With each day that passes it becomes more obvious that hardware is replacing software in the critical path of high performance trading. It doesn’t take a genius to see what’s happening, as the evidence is everywhere:
- Feed handlers: All of the recent entrants into the feed handler market are using custom hardware.
- Messaging middleware: Appliances from companies like Solace are winning a larger footprint for market data delivery and back-office order routing.
- Algo engines: Leading algo trading engines are heavily leveraging FPGAs and GPUs to do ultra-fast simulations that accelerate trading decisions.
- TCP offload engines: TOEs are taking the place of software TCP stacks on servers.
- Trading apps: We’ve even seen a flurry of requests from high performance trading firms looking to execute pre-trade risk checking directly in network processors inline with the hardware messaging bus.
Feed handlers, messaging, algos, network stacks, risk-checking all in hardware. Hmmm…that’s pretty much everything. Even state-of-the-art latency monitoring tools are now implemented in hardware to keep up with all of the other hardware. There’s no question the tide has turned. About three years ago, you needed a compelling reason to take a chance on hardware acceleration. Today you have to have a pretty compelling reason to stick with software.
Hardware’s advantage is about more than just speed. The unappreciated value of appliances is how much easier they are to install, configure and operate. They offer a self-contained, internally consistent operating environment: plug them in and you’re off, full-steam ahead. Think about your cable box or WiFi router at home — are they easier or harder to deal with than Windows software on your PC which requires 3 “critical” security patches a week?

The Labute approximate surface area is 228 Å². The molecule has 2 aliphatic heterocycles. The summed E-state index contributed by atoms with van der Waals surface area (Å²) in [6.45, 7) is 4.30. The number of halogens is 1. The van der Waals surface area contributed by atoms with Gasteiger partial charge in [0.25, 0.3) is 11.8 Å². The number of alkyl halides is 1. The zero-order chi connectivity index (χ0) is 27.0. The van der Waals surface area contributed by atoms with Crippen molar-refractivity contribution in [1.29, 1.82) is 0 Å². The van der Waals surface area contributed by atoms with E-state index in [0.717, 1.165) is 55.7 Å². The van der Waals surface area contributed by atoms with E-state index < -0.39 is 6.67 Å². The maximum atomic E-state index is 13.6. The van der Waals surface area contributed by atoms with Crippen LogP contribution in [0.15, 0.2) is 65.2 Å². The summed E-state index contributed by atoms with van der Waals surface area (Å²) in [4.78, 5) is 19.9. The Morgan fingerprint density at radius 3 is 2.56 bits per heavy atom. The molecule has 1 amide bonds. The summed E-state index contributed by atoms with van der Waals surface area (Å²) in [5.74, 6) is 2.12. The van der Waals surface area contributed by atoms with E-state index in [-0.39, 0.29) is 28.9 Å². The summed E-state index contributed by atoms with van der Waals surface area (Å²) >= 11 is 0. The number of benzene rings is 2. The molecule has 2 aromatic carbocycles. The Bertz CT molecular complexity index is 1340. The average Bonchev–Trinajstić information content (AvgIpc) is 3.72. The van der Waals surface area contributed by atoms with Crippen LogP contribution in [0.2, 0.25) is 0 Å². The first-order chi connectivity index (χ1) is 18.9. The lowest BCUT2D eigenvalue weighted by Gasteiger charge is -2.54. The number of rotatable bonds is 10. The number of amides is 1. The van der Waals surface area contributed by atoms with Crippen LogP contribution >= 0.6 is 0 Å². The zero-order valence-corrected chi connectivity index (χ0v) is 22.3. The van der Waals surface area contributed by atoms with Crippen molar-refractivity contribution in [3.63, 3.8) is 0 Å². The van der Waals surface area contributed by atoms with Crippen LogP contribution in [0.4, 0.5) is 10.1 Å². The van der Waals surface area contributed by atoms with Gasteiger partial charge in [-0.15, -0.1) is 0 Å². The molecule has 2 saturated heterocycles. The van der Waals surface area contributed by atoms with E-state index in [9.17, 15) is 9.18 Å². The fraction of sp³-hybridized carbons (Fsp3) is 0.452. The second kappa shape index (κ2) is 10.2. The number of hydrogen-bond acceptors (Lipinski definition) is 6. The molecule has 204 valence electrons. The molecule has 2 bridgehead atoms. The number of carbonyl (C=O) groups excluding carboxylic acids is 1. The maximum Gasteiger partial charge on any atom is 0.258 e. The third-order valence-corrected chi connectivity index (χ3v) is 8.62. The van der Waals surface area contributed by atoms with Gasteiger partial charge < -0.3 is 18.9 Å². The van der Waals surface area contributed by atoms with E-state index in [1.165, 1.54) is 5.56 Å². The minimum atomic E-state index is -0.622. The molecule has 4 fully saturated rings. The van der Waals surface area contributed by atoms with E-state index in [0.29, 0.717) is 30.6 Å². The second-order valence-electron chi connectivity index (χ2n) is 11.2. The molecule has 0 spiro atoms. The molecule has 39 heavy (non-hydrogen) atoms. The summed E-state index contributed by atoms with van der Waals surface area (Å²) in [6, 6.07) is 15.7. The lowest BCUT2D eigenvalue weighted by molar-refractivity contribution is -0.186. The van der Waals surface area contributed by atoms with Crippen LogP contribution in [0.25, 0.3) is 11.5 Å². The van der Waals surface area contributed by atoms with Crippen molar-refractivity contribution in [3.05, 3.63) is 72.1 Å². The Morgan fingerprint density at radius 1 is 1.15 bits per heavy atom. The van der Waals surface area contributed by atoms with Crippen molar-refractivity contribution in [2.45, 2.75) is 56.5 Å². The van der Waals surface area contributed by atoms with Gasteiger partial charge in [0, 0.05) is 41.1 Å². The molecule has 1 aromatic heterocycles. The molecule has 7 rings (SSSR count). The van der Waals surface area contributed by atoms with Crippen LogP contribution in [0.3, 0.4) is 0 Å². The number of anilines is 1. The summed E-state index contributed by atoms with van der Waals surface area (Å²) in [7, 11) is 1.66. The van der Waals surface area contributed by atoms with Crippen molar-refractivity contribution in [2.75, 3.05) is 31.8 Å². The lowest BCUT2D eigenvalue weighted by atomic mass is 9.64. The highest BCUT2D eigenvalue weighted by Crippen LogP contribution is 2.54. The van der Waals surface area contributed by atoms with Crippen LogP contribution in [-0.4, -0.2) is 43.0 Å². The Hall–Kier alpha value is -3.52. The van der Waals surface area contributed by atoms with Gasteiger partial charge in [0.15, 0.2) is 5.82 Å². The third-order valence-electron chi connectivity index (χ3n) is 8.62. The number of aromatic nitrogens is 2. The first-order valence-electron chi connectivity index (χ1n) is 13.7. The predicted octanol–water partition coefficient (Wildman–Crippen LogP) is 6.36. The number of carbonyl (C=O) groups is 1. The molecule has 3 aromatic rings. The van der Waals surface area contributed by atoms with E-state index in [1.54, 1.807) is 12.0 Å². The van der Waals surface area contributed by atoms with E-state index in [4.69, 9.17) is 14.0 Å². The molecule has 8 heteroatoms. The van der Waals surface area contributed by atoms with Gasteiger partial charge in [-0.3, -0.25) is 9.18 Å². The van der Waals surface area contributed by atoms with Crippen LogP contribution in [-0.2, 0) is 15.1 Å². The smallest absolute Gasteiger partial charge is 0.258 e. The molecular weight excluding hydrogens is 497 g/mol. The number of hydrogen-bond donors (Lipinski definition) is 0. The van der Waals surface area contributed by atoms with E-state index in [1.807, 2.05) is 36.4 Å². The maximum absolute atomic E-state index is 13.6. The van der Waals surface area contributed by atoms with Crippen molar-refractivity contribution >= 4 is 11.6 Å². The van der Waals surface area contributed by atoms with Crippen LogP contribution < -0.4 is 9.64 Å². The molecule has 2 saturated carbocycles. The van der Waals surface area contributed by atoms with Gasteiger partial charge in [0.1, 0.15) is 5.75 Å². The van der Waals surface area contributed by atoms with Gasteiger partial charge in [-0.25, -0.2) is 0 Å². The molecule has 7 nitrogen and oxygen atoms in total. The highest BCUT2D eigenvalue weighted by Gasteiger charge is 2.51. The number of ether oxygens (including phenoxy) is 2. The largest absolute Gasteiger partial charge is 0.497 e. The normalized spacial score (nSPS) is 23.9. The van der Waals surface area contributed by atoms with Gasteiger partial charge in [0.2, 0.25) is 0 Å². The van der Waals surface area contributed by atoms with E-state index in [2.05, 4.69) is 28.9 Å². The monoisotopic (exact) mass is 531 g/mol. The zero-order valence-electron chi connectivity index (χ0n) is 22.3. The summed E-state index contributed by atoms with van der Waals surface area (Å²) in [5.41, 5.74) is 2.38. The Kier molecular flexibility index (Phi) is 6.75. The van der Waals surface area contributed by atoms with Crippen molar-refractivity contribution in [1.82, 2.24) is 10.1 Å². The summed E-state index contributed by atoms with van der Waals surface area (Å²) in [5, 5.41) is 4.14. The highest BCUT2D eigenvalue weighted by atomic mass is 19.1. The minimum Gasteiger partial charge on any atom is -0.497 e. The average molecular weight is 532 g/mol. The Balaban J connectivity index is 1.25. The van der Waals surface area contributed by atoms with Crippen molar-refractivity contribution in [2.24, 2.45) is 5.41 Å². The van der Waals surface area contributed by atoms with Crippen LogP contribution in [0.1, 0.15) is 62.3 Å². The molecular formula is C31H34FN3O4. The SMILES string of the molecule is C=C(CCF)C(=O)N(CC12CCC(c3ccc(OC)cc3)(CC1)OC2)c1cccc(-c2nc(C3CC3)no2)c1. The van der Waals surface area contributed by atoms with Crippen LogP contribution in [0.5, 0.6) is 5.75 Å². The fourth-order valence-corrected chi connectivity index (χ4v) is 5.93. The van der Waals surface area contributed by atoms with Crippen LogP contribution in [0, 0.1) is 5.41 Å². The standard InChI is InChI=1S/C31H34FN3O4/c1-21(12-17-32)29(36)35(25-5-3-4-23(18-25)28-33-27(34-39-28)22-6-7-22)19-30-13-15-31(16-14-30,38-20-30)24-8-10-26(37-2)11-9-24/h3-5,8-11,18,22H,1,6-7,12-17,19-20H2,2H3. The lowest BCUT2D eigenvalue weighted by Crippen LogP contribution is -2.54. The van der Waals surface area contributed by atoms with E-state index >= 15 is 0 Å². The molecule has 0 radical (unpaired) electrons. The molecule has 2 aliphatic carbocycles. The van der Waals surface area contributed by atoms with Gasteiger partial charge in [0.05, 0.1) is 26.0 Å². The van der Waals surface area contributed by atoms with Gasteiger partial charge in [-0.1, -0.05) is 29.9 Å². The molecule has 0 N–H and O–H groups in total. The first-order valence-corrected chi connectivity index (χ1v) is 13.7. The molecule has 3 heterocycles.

Another argument for software is that because of Moore’s Law, CPUs will eventually catch up with special-purpose hardware. But Moore’s Law applies equally to CPUs, FPGAs, network processors and all kinds of chipsets. They all expand their transistor density at about the same rate. The difference is that CPUs are “clocked out” at about 3 GHz. Single threaded performance is not increasing any more and all the extra transistors Moore’s Law provides to CPUs are going towards additional cores and cache. If you’ve got a problem that can be parallelized, and the programming skill to do so, you can get more performance, but at the cost of more complexity.
Targeted functionality implemented in specialized hardware such as FPGAs, GPUs and network processors is already outperforming software on CPUs by a ten-to-one margin, and most of these chips are executing at clock speeds less than 1 GHz. These chips have lots of runway to double in raw speed many more times before they run into the execution ceiling problems CPUs have now. Anyone looking at this objectively would have to conclude that specialized hardware is positioned to open a wider performance gap on software as we go forward.
Here’s another way to think about the question: Once IP routers moved into hardware, did CPU speed improvements cause people to go back to IP routing in software? What about web security appliances, were they a blip that went away as servers got faster? Did people stop using graphics chips for video games as general CPUs got smarter?
The history of computing has shown that when specialized hardware proves its value, it sticks around (for good). Hardware is rapidly reshaping trading and it’s not a trend that’s likely to reverse any time soon.